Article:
Social Media and Mental Health
Read Time: 2 min 26 sec
As the United States continues its efforts towards containing the coronavirus, Americans are still encouraged to practice social distancing and limit unnecessary gatherings. As a result, many people have turned to social media and other digital platforms to stay connected. More than seven out of ten Americans use some type of social media. Social media is a safe and beneficial way to stay in contact with friends and family, and reduce feelings of isolation; however, some people may experience unintended consequences.
Connection in a Time of Physical Distance
Physical distancing from others is critical to stop the spread of coronavirus. Social isolation has become a concern for many, especially the elderly, individuals who live alone, and those considered at high risk. For this reason, there has been a rise in digital platform usage in the United States across all age groups. In fact, many individuals report that social media is an important tool to help combat loneliness and promote positive well-being.
Another benefit of social media is its ability to reach a large majority of the population. Public health organizations and government agencies have used social media to spread information about personal safety and promote positive health behaviors. Several platforms have teamed up with the Center for Disease Control and Protection (CDC) and the World Health Organization (WHO) to promote public safety.
The Potential Harms of Social Media Overuse or Misuse
For some, social media can have negative effects on well-being. Negative effects can come from overuse – spending too many hours on a platform or when interactions result in negative emotions, such as stress, anxiety, anger, or depression.
Overuse is difficult to quantify. According to the American Psychological Association, teenagers who spent more than two hours per day checking their text messages, emails, and social media accounts were more likely to rate their mental health as “fair” or “poor.” Signs of overuse include cutting into work time, feeling a need to immediately check your phone when notifications come in, and feeling anxious when you cannot access social media.
Overuse of social media can have a negative impact on in-person relationships. Users who spend excess time checking social media in the presence of friends and family can become disconnected from those individuals, even when they are physically together.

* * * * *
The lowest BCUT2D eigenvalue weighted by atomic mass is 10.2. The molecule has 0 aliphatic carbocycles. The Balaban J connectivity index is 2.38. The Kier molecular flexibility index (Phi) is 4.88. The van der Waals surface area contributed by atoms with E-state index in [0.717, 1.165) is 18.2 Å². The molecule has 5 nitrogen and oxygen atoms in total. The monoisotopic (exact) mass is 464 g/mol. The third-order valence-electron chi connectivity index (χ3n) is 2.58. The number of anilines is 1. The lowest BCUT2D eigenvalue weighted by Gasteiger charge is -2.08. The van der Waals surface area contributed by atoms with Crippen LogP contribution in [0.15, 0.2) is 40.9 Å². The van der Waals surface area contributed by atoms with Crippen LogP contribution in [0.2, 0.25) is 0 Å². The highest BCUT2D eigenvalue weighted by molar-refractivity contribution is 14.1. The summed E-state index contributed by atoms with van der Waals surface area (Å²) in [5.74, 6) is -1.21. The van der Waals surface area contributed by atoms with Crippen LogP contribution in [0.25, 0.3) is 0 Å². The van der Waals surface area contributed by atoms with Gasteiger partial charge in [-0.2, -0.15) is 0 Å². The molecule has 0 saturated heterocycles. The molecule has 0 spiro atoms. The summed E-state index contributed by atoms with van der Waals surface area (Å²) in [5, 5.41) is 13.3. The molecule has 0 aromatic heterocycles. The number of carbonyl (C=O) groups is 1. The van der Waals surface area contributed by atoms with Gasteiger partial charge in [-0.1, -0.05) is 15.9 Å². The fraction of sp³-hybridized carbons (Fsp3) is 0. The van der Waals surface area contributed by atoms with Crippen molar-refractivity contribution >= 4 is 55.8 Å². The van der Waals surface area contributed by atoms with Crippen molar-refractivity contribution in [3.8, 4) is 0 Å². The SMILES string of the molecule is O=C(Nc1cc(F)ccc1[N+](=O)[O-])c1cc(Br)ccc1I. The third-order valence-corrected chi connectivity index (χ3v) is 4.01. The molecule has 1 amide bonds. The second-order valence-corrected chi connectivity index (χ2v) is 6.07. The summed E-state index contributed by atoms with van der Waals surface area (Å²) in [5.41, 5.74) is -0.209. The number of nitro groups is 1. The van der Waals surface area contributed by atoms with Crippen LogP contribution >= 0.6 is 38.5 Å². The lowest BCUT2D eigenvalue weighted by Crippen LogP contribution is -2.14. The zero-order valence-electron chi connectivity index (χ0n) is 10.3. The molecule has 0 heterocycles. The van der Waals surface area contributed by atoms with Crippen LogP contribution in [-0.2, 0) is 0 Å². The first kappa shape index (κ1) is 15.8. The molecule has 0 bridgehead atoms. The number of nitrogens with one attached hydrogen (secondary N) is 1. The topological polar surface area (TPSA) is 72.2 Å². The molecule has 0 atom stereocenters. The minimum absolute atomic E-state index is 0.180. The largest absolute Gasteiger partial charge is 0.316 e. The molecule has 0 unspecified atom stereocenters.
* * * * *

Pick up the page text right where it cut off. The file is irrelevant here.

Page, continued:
For some individuals, social media creates comparison stress. Seeing others’ vacations, life highlights, and achievements may lead to feelings of envy, jealousy, and lower self-worth. Fear of missing out, also known as FOMO, is another contributor to social media stress. Seeing others have fun or at a social gathering can cause feelings of anxiety or loneliness. These are all signs of social media misuse.
Ways to Improve Screen Time
Used properly, social media can be a safe and reliable way to avoid feelings of isolation. Here are some suggestions if you struggle with overuse or just want to improve your social media habits.
- Move social apps off the home screen of your phone. Creating an extra step to open the app may help reduce the urge to check as often.
- Turn off social media notifications. Notifications prompt you to open the app, even when you do not have a direct message. Avoid unnecessary distractions by turning these app notifications off or on silent.
- Give yourself time limits on social media. Many apps provide insight into app usage. Use this as a benchmark to improve your overall daily screen time.
- Take inventory of the apps you use and remove ones that do not promote your well-being. If you notice a certain app causes you stress or simply takes up too much of your time, consider deactivating that account or deleting the app from your phone.
- Browse with mindfulness. Remind yourself that what you see on social media is not the full picture. In many cases, people post only the highlights of their lives and experiences. We all go through hard times and no one’s life is perfect. Unfollow pages that cause you anxiety or lower your feeling of self-worth.
- Use social media to support other areas of your life. Connect with your family members, community, and individuals with similar interests. Grow a network that promotes happiness and support.
Contact one of our health coaches for more information at firstname.lastname@example.org
Next Article: Tips for the 2020 School Year